Here's how to take Wired's advice and get your own e-scooter, for a fraction of the cost

Today, Wired advises you to "Stop Renting E-Scooters Every Day and Just Buy One Already!", which may or may not be good advice in terms of your own safety and the safety of others, but if you like the idea, you don't need to spend $1000-$1600 to risk your neck and the necks of everyone else on your commute. Read the rest

A motorcycle safety video narrated by Peter Fonda and featuring Evel Knievel

Via Youtube and The Ontario Provincial Police:

A public safety film narrated by Peter Fonda with special guest Evel Knievel who provide safety tips and guidance for motorcycle riders. Features performance riding by the Los Angeles Police Department. (OPP Museum accession number 2012.51.5)

Credits and Copyright: Filmfair Communications Incorporated (1973)

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Life in prison plus 150 years for monster who secretly filmed kids in their bedrooms

Ryan Alden, a 39 year-old professional sack of filth/security technician, was charged with 28 felonies after getting caught by the cops doing some incredibly invasive, heinous shit.

From Gizmodo:

Nichols Hills Police Chief Steven Cox told News9 that one of the homeowners had called a heat and air company to come and take a look at a climate control issue in their home. Cameras were then found zip-tied to air vents in the teen daughter’s bedroom, bathroom, and closet, according to court documents. As the home was under renovation, several different crews had been in and out of the residence and Alden became a suspect.

After an investigation into Alden’s personal devices, it was discovered that there were victims outside of just the individuals in the homes he had serviced, and an officer with the Edmond Police Department said the recordings could fill 12 spindles of compact discs, News 9 reported. Police said that there was child pornography on five of his computers and two of his phones.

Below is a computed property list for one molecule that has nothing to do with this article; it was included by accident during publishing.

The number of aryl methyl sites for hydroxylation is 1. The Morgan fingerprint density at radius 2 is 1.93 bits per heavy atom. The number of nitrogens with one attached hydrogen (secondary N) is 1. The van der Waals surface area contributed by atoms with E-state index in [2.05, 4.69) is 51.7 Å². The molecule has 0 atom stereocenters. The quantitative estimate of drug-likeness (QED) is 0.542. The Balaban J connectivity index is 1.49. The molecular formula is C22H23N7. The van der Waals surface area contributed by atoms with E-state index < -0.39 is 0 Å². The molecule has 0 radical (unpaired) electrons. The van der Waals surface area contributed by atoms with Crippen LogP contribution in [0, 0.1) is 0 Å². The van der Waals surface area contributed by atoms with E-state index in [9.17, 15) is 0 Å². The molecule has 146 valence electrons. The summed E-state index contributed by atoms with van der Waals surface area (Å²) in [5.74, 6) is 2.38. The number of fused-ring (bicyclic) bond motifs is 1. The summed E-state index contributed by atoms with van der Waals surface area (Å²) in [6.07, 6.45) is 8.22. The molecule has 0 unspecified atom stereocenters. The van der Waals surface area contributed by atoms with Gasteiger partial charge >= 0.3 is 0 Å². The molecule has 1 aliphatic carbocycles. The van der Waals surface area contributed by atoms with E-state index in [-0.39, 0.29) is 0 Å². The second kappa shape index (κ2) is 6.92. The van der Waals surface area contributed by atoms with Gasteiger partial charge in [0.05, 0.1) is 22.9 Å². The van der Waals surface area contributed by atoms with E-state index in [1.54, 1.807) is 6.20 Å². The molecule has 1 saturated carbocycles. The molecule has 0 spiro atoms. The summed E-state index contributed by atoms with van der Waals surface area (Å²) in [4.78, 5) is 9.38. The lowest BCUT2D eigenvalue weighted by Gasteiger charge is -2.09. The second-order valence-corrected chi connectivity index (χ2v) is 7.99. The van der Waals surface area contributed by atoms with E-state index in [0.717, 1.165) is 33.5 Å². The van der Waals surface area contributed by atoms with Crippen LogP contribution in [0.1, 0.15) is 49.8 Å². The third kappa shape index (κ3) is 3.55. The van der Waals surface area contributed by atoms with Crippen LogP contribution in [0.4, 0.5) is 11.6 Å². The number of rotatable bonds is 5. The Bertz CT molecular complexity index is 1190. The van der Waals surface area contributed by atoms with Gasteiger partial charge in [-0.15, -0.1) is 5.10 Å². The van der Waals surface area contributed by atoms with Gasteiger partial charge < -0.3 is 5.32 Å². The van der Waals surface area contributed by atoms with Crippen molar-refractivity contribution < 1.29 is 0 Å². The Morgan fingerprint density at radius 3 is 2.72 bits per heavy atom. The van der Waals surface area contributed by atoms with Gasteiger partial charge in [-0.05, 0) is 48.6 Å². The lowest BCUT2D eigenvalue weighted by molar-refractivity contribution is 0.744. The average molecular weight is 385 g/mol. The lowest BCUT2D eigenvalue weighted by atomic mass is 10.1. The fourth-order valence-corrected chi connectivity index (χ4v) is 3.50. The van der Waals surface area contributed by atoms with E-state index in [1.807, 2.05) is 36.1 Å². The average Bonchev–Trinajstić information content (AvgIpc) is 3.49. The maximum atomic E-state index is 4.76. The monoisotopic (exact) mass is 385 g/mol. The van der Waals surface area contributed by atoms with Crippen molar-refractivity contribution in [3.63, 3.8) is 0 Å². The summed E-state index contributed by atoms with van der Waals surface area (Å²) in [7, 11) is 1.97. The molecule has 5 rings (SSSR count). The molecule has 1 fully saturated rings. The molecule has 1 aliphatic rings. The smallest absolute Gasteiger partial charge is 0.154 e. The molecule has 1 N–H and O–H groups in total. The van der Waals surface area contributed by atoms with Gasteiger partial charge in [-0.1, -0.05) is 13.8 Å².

But it doesn't stop there. According to the Associated Press, the investigation into Alden's crimes uncovered that he'd also installed cameras in public bathrooms, clothing store change rooms, schools and gyms. The investigation, which started in 2018 after one of the clients serviced by Alden's company uncovered the cameras secreted away on their property. Upon raiding his Alden's home, the police discovered that he had what was described as "tens of thousands of files" in his possession. Alden was found guilty of all 28 felonies and, for his crimes, was committed to life in prison, plus 150 years. Read the rest

The Airbus 350 needs a hard reboot every 149 hours

Two years ago, the EU Aviation Safety Agency warned that some Airbus 350s required a hard reboot every 149 hours to be safe to fly; two years later, most of the affected planes are still being rebooted to cope with the bug. Read the rest

Women are much more likely to be injured in car crashes, probably because crash-test dummies are mostly male-shaped

Women wearing seatbelts are 73% more likely to be killed or seriously injured in a car crash than men in seatbelts, and while it's not entirely certain why this is, it's a pretty good bet that sampling bias in crash-testing is to blame. Read the rest